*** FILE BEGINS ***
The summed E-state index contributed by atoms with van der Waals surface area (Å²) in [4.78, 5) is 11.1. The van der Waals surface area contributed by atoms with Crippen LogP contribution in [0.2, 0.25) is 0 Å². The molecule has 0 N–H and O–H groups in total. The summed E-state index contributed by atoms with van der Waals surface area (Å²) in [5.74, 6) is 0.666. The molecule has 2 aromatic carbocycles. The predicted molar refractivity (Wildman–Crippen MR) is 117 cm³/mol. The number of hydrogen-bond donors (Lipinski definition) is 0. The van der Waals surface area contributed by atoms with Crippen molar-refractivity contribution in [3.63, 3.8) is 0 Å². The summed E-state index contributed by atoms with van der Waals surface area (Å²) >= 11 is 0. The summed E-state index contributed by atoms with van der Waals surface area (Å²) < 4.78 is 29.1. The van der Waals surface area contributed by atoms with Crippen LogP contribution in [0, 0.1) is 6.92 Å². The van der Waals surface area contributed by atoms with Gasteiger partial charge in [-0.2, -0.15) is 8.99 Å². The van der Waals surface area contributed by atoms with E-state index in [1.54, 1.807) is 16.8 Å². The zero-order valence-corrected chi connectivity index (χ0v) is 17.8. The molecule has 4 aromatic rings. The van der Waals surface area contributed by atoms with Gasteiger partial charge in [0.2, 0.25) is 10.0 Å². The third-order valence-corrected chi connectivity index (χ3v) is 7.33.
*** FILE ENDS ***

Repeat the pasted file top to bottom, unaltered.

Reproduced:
The summed E-state index contributed by atoms with van der Waals surface area (Å²) in [4.78, 5) is 11.1. The van der Waals surface area contributed by atoms with Crippen LogP contribution in [0.2, 0.25) is 0 Å². The molecule has 0 N–H and O–H groups in total. The summed E-state index contributed by atoms with van der Waals surface area (Å²) in [5.74, 6) is 0.666. The molecule has 2 aromatic carbocycles. The predicted molar refractivity (Wildman–Crippen MR) is 117 cm³/mol. The number of hydrogen-bond donors (Lipinski definition) is 0. The van der Waals surface area contributed by atoms with Crippen molar-refractivity contribution in [3.63, 3.8) is 0 Å². The summed E-state index contributed by atoms with van der Waals surface area (Å²) >= 11 is 0. The summed E-state index contributed by atoms with van der Waals surface area (Å²) < 4.78 is 29.1. The van der Waals surface area contributed by atoms with Crippen LogP contribution in [0, 0.1) is 6.92 Å². The van der Waals surface area contributed by atoms with Gasteiger partial charge in [-0.2, -0.15) is 8.99 Å². The van der Waals surface area contributed by atoms with E-state index in [1.54, 1.807) is 16.8 Å². The zero-order valence-corrected chi connectivity index (χ0v) is 17.8. The molecule has 4 aromatic rings. The van der Waals surface area contributed by atoms with Gasteiger partial charge in [0.2, 0.25) is 10.0 Å². The third-order valence-corrected chi connectivity index (χ3v) is 7.33.